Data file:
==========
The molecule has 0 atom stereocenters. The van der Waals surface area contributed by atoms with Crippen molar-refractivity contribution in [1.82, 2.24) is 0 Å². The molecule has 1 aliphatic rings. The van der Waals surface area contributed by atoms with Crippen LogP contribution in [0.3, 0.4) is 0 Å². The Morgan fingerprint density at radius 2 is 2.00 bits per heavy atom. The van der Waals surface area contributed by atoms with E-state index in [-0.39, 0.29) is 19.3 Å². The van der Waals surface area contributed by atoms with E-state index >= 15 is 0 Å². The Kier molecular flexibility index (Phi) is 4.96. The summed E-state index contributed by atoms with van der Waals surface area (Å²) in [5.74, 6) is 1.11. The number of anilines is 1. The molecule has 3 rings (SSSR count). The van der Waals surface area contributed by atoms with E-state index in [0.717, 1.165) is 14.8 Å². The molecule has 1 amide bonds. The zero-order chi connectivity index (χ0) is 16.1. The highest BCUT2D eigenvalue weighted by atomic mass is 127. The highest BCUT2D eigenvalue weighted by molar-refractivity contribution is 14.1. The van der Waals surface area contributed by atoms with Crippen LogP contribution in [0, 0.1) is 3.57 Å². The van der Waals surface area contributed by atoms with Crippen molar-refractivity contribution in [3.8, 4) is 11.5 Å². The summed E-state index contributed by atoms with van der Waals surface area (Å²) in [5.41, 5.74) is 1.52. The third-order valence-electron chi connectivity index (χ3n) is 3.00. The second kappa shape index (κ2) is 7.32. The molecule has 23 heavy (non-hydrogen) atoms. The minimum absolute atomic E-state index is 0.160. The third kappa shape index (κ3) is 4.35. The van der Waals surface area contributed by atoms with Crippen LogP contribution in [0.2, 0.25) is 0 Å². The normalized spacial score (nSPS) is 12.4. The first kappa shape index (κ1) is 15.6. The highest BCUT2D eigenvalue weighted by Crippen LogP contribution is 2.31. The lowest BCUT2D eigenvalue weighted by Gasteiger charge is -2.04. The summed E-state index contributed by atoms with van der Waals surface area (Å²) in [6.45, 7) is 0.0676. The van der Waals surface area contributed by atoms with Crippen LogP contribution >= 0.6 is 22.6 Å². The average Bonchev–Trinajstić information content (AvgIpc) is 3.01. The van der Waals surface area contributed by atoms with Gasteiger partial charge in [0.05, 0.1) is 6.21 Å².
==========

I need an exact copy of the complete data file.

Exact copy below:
The molecule has 0 atom stereocenters. The van der Waals surface area contributed by atoms with Crippen molar-refractivity contribution in [1.82, 2.24) is 0 Å². The molecule has 1 aliphatic rings. The van der Waals surface area contributed by atoms with Crippen LogP contribution in [0.3, 0.4) is 0 Å². The Morgan fingerprint density at radius 2 is 2.00 bits per heavy atom. The van der Waals surface area contributed by atoms with E-state index in [-0.39, 0.29) is 19.3 Å². The van der Waals surface area contributed by atoms with E-state index >= 15 is 0 Å². The Kier molecular flexibility index (Phi) is 4.96. The summed E-state index contributed by atoms with van der Waals surface area (Å²) in [5.74, 6) is 1.11. The number of anilines is 1. The molecule has 3 rings (SSSR count). The van der Waals surface area contributed by atoms with E-state index in [0.717, 1.165) is 14.8 Å². The molecule has 1 amide bonds. The zero-order chi connectivity index (χ0) is 16.1. The highest BCUT2D eigenvalue weighted by atomic mass is 127. The highest BCUT2D eigenvalue weighted by molar-refractivity contribution is 14.1. The van der Waals surface area contributed by atoms with Crippen LogP contribution in [0, 0.1) is 3.57 Å². The van der Waals surface area contributed by atoms with Crippen molar-refractivity contribution in [3.8, 4) is 11.5 Å². The summed E-state index contributed by atoms with van der Waals surface area (Å²) in [5.41, 5.74) is 1.52. The third-order valence-electron chi connectivity index (χ3n) is 3.00. The second kappa shape index (κ2) is 7.32. The molecule has 23 heavy (non-hydrogen) atoms. The minimum absolute atomic E-state index is 0.160. The third kappa shape index (κ3) is 4.35. The van der Waals surface area contributed by atoms with Crippen LogP contribution in [0.2, 0.25) is 0 Å². The normalized spacial score (nSPS) is 12.4. The first kappa shape index (κ1) is 15.6. The highest BCUT2D eigenvalue weighted by Crippen LogP contribution is 2.31. The lowest BCUT2D eigenvalue weighted by Gasteiger charge is -2.04. The summed E-state index contributed by atoms with van der Waals surface area (Å²) in [6.45, 7) is 0.0676. The van der Waals surface area contributed by atoms with Crippen LogP contribution >= 0.6 is 22.6 Å². The average Bonchev–Trinajstić information content (AvgIpc) is 3.01. The van der Waals surface area contributed by atoms with Gasteiger partial charge in [0.05, 0.1) is 6.21 Å².